For those of you who don't know (and I didn't, but that's what this documentary is for), Lisl Auman is the woman convicted of muder for the death of Denver Police Officer Bruce Vanderjagt (1950 - 1997). She handed the gun to her boyfriend (Neo-Nazi Skinhead Matthaeus Jaenig) who gunned Vandergagt down, then turned the gun on himself. Being the only one involved who remained alive, Auman was the one convicted for having been involved. Open and shut case, right?
Yeah, if that story was true!
This is more or less the story the Press reported at the time (corroborating the changing story by the Police). However, the truth is that at the time of the Policeman's death, Lisl (pronounced "Lease-ill") was handcuffed in the back of a police car, nowhere near Jaenig when the shooting took place. Further, not only was Jaenig not Auman's boyfriend, but she hadn't even met the "man" prior to that morning. What was Lisl Auman doing that day? Moving. As in... "Changing Apartments".
Most of this is revealed in the first few minutes of the documentary and to tell you much more would be to spoil what turned out to be a very interesting, even riveting, film.
So... how does Hunter S. Thompson fit into all this? Thompson was the key to Lisl's freedom (though "The Truth" should have been). One day while in prison, Lisl read one of Thompson's books and loved it. So she sent a letter to Hunter identifying herself and asking for more of his works for her to read. What she got was much more. Thompson was interested in her case already, but after the contact he took up the torch and began to organize a Free Lisl Rally with friends like Warren Zevon, who lent his voice (speaking and singing) and guitar to the plight of Lisl Auman. Much of the film revolves around Lisl Auman watching the rally on video tape after Thompson's death, tears in her eyes.
Although Ewing is an admirer of Thompson's and one of the filmmakers who has devoted a great amount of time to documenting Thompson's legacy, here Ewing shows Thompson to be a major player in this saga, but one of many. In short, the writer was by no means the "Main Character" in this documentary. That said, the saga that unfolded here became one of Hunter S. Thompson's most worthy legacies.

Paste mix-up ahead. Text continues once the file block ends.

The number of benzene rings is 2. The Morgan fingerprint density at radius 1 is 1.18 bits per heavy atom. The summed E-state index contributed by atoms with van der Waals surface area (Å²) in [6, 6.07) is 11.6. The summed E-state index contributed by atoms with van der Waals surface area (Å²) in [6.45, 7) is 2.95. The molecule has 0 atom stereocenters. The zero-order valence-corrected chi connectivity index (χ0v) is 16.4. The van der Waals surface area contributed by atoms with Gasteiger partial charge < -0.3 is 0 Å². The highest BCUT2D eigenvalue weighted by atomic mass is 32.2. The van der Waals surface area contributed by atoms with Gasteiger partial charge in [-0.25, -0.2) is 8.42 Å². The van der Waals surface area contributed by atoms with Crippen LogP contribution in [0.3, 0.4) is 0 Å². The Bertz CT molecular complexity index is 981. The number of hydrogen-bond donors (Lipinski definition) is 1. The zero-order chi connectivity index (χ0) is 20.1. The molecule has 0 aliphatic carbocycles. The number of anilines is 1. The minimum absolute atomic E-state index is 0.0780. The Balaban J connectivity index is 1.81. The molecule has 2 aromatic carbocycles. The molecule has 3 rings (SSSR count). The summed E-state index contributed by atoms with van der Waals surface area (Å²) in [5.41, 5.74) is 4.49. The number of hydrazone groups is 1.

Ewing never gets bogged down by favoring Thompson's story over Auman's. He interviews and uses footage of the central figures in this story, from Auman's appelate lawyer to her parents to Mark Seal (co-writer of Thompson's Vanity Fair article that raised awareness of Lisl's saga) to newscasters (who helped try her out of the court room), to actual jury members to even Vanderjagt widow Anna.
True, the opening scenes (including those with Lisl Auman smiling, comfortably out of jail) give away what the fate of this woman was, but somehow as more and more of the story unfolds, Free Lisl - Fear and Loathing in Denver becomes more and more engrossing. It's less need to know that Lisl got free, but how and under what circumstances. Ewing even digs deep to show the facets of the story that the press never got a hold of all the while not ever forgetting (as Zevon's speech indicated) that Officer Vanderjagt was the victim in all of this and the key was to make sure he wasn't joined by another innocent victim. And though Ewing does balance all of these seemingly divergent elements, Free Lisl is a very good, coherent and informative film. In fact, this is Wayne Ewing's most focused documentary to date.
Most interesting, this film, packed with rallies and protests, is not about fighting the system. This film is about fighting those who manipulating the system to the detriment of good people. Thompson's role here was, quite simply, to do something. To stand up and ask the questions. Anyone who knows anything about Hunter S. Thompson knows that when that man stood up and asked questions, he was never alone. This may not be a movie about Hunter... or, rather, a movie just about Hunter... but it does stand as a great tribute to yet another great work that he did... this time, far from alone. Four Stars out of Five for Free Lisl - Fear and Loathing in Denver, the independent documentary that details American Justice and the people who helped make it happen. This is a highly recommended documentary, well worth your time, whether you're a fan of Hunter S. Thompson or just someone looking for good, solid documentary. Free Lisl is just that!
Now that you're free, why don't you
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